The Beatles were an English rock band, formed in Liverpool in 1960, that comprised John Lennon, Paul McCartney, George Harrison and Ringo Starr. They are regarded as the most influential band of all time and were integral to the development of 1960s counterculture and popular music's recognition as an art form. Rooted in skiffle, beat and 1950s rock 'n' roll, their sound incorporated elements of classical music and traditional pop in innovative ways; the band also explored music styles ranging from folk and Indian music to psychedelia and hard rock. As pioneers in recording, songwriting and artistic presentation, the Beatles revolutionised many aspects of the music industry and were often publicised as leaders of the era's youth and sociocultural movements.
Michael Joseph Jackson (August 29, 1958 – June 25, 2009) was an American singer, songwriter, dancer, and philanthropist. Dubbed the "King of Pop", he is regarded as one of the most significant cultural figures of the 20th century. Over a four-decade career, his contributions to music, dance, and fashion, along with his publicized personal life, made him a global figure in popular culture. Jackson influenced artists across many music genres; through stage and video performances, he popularized complicated dance moves such as the moonwalk, to which he gave the name, as well as the robot. He is the most awarded musician in history.
The eighth child of the Jackson family, Jackson made his public debut in 1964 with his older brothers Jackie, Tito, Jermaine, and Marlon as a member of the Jackson 5 (later known as the Jacksons). Jackson began his solo career in 1971 while at Motown Records. He became a solo star with his 1979 album Off the Wall. His music videos, including those for "Beat It", "Billie Jean", and "Thriller" from his 1982 album Thriller, are credited with breaking racial barriers and transforming the medium into an artform and promotional tool. He helped propel the success of MTV and continued to innovate with videos for the albums Bad (1987), Dangerous (1991), HIStory: Past, Present and Future, Book I (1995), and Invincible (2001). Thriller became the best-selling album of all time, while Bad was the first album to produce five US Billboard Hot 100 number-one singles.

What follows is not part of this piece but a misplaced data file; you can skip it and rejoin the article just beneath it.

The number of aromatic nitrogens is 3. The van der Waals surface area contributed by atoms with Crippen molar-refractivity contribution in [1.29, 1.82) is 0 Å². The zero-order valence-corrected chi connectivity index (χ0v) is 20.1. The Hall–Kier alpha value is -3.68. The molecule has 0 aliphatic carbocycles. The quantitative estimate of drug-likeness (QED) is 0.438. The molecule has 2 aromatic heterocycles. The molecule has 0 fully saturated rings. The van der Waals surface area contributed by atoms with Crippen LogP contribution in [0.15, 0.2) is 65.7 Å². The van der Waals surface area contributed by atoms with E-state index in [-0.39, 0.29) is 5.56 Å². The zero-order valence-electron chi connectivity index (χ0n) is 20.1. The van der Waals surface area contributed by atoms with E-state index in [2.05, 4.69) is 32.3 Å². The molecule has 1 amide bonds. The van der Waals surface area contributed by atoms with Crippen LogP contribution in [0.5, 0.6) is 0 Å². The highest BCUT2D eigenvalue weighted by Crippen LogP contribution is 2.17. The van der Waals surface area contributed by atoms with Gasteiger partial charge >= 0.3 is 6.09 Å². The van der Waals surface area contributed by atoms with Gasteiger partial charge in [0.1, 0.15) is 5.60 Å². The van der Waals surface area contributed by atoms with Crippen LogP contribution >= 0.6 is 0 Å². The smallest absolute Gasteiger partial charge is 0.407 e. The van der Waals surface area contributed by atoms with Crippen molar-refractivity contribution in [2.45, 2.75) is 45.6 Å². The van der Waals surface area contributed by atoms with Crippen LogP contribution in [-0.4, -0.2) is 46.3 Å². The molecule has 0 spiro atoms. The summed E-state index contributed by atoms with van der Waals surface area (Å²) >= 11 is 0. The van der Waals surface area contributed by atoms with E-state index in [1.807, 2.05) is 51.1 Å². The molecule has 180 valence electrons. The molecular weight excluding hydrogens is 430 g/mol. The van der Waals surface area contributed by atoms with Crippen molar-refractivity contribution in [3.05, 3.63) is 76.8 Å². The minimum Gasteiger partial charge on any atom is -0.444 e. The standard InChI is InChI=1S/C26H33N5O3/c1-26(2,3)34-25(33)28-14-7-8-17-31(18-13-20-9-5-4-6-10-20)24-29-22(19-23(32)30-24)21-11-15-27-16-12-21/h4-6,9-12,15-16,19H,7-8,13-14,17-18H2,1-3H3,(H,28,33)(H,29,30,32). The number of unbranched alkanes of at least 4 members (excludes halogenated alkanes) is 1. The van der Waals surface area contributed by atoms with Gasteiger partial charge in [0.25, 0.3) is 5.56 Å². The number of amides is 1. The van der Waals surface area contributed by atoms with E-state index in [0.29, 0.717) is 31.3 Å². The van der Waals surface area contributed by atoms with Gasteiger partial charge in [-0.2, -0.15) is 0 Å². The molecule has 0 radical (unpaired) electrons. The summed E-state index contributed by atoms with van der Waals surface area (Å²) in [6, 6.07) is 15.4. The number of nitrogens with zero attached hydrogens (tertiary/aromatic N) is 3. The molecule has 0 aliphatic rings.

Queen are a British rock band formed in London in 1970 by Freddie Mercury (lead vocals, piano), Brian May (guitar, vocals) and Roger Taylor (drums, vocals), later joined by John Deacon (bass). Their earliest works were influenced by progressive rock, hard rock and heavy metal, but the band gradually ventured into more conventional and radio-friendly works by incorporating further styles, such as arena rock and pop rock.
Before forming Queen, May and Taylor had played together in the band Smile. Mercury was a fan of Smile and encouraged them to experiment with more elaborate stage and recording techniques. He joined in 1970 and suggested the name "Queen". Deacon was recruited in February 1971, before the band released their eponymous debut album in 1973. Queen first charted in the UK with their second album, Queen II, in 1974. Sheer Heart Attack later that year and A Night at the Opera in 1975 brought them international success. The latter featured "Bohemian Rhapsody", which stayed at number one in the UK for nine weeks and helped popularise the music video format.
Coldplay are a British rock band formed in London in 1997. They consist of vocalist and pianist Chris Martin, guitarist Jonny Buckland, bassist Guy Berryman, drummer Will Champion and creative director Phil Harvey. They met at University College London and began playing music together from 1997 to 1998, initially calling themselves Starfish.
Paramore is an American rock band from Franklin, Tennessee, formed in 2004. The band currently consists of lead vocalist Hayley Williams, guitarist Taylor York and drummer Zac Farro. Williams and Farro are founding members of the group, while York, a high school friend of the original lineup, joined in 2007. The band is signed to Fueled by Ramen, a subsidiary of Atlantic Records, both owned by Warner Music Group. Williams was separately signed to Atlantic as she was scouted when she was a teenager, and they were the only label to let her stay in the band instead of going solo, but Atlantic said the rest of the band had to sign to Fueled by Ramen. She is also the only member to appear on all six of Paramore's studio albums.
Jerrod Bettis is an American music producer, composer, and musician. Bettis has composed songs for Adele, The Lonely Island, Melissa Etheridge, KJ-52, and more. He has also produced work for artists including Hilary Duff, Gavin DeGraw, Needtobreathe, Birdy, Melissa Etheridge, and The Lonely Island.